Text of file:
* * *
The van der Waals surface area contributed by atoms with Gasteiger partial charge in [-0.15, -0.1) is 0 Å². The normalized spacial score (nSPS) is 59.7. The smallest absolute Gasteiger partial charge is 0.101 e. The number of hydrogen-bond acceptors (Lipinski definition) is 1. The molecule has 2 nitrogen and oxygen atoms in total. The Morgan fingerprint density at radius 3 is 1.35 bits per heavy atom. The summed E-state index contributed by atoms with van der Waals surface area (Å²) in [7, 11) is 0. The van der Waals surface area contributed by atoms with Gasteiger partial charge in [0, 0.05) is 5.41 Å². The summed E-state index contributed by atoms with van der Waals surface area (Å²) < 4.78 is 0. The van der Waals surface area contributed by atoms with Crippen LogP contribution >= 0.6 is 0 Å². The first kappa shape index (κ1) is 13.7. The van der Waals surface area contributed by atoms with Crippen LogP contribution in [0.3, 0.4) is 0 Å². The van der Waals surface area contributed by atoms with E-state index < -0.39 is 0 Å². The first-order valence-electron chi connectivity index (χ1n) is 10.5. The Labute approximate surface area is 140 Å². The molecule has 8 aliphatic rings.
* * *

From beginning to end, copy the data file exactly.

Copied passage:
The van der Waals surface area contributed by atoms with Gasteiger partial charge in [-0.15, -0.1) is 0 Å². The normalized spacial score (nSPS) is 59.7. The smallest absolute Gasteiger partial charge is 0.101 e. The number of hydrogen-bond acceptors (Lipinski definition) is 1. The molecule has 2 nitrogen and oxygen atoms in total. The Morgan fingerprint density at radius 3 is 1.35 bits per heavy atom. The summed E-state index contributed by atoms with van der Waals surface area (Å²) in [7, 11) is 0. The van der Waals surface area contributed by atoms with Gasteiger partial charge in [0, 0.05) is 5.41 Å². The summed E-state index contributed by atoms with van der Waals surface area (Å²) < 4.78 is 0. The van der Waals surface area contributed by atoms with Crippen LogP contribution >= 0.6 is 0 Å². The first kappa shape index (κ1) is 13.7. The van der Waals surface area contributed by atoms with Crippen LogP contribution in [0.3, 0.4) is 0 Å². The van der Waals surface area contributed by atoms with E-state index < -0.39 is 0 Å². The first-order valence-electron chi connectivity index (χ1n) is 10.5. The Labute approximate surface area is 140 Å². The molecule has 8 aliphatic rings.